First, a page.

kept coming back to me as I watched that movie,' she said.
    'What would those women think of the way I use, or don't use,
    my right to vote? All of us take it for granted now, not just
    younger women, but those of us who did seek to learn.' The
    right to vote, she said, had become valuable to her 'all over again.'

    HBO released the movie on video and DVD . I wish all history,
    social studies and government teachers would include the movie in
    their curriculum I want it shown on Bunco night, too, and anywhere
    else women gather. I realize this isn't our usual idea of socializing,
    but we are not voting in the numbers that we should be, and I think
    a little shock therapy is in order.

    It is jarring to watch Woodrow Wilson and his cronies try to persuade a psychiatrist to declare Alice Paul insane so that she could be permanently institutionalized. And it is inspiring to watch the doctor refuse. Alice Paul was strong, he said, and brave. That didn't make her crazy.

    The doctor admonished the men: 'Courage in women is often mistaken for insanity.'

    Please, if you are so inclined, pass this on to all the women you know.
    We need to get out and vote and use this right that was fought so
    hard for by these very courageous women. Whether you vote democratic, republican or independent party - remember to vote.

    History is being made.

    Sharon Sanders, PhD
    Program Manager, ClemsonLIFE
    Department of Teacher Education
    212 Holtzendorff Hall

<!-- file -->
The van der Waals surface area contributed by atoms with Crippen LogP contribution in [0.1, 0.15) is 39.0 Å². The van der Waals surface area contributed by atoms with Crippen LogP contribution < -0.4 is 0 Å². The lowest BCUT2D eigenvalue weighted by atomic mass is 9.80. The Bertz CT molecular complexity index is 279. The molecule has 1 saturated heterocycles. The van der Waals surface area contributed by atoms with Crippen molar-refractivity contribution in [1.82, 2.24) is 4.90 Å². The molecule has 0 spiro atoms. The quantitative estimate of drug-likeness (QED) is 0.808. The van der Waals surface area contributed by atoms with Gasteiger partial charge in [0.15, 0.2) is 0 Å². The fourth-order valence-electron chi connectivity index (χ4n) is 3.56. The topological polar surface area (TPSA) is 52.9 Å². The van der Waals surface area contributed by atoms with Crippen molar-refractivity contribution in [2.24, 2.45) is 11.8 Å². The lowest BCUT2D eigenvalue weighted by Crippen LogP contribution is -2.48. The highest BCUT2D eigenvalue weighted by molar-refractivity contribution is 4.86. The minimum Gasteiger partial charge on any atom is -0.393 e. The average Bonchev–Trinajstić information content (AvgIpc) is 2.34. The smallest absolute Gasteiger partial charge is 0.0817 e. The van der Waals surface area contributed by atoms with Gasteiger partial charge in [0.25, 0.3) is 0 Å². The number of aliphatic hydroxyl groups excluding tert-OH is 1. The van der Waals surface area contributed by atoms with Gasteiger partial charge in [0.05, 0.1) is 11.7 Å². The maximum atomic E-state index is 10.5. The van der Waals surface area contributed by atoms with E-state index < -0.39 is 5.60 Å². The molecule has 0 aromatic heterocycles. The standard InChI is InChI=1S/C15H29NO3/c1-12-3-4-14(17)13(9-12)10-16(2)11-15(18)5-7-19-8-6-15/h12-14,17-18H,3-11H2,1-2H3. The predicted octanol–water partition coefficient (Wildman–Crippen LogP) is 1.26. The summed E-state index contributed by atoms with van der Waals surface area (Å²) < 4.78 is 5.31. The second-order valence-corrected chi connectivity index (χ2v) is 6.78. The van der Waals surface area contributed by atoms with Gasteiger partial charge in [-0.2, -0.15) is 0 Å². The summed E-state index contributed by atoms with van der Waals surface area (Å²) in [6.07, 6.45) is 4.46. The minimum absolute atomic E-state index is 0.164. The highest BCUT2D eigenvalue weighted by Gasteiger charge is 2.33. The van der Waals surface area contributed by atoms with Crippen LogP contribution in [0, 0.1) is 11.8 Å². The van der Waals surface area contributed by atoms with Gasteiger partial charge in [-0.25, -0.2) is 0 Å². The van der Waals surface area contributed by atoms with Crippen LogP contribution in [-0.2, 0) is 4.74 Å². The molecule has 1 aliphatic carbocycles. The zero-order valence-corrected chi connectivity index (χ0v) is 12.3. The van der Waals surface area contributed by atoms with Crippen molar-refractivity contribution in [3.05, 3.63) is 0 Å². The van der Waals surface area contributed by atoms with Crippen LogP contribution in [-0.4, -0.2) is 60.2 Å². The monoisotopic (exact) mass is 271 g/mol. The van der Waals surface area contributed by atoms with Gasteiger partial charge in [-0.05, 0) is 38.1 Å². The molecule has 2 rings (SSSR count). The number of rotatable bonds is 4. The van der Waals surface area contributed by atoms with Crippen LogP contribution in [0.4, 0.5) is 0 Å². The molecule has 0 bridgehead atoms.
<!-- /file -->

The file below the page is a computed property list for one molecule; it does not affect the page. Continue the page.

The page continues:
Clemson University
    Clemson , SC 29634

    Each person has an equal opportunity, not to become equal, but to become different and to realize whatever unique potential of body, mind and spirit he or she possesses.
    -- John Fischer
  2. BearSwampChick

    BearSwampChick Chicken Sensei

    Jan 10, 2008
    Marysville, OH
    We should not only exercise our right to vote that those brave women struggled to bring to all women; but also, we should educate ourselves on the candidates and the issues and be informed voters. Nothing angers me more than people who vote blindly without researching. And by researching, I mean more than listen to Fox News or MSNBC. Do your own digging!
  3. chickiebaby

    chickiebaby Chillin' With My Peeps

    Jan 2, 2008
    western mass
    Thank you for posting.

    Let's all honor those amazing women of our great grandmothers' generation! My great grandmother, born in 1988, - duh, edited to say 1888 - emigrated from tsarist Russia in 1910, and voted the very first day she could, in lower Manhattan, in a slum of slums. My own grandmother remembers the day her mom took her, a tiny kid, along to vote. I remember pulling the lever for my Mom. My daughters come with me every election day.

    This year, I think we're going to visit with friends in PA to work for the Obama campaign in the week before the election.

    Take your daughters' or neighbor's kids along, that Tuesday, and let them see you vote and tell them why our rights matter!

    Thanks, OP!
    Last edited: Sep 8, 2008
  4. JennsPeeps

    JennsPeeps Rhymes with 'henn'

    Jun 14, 2008
    South Puget Sound
    I've never voted... in a voting booth.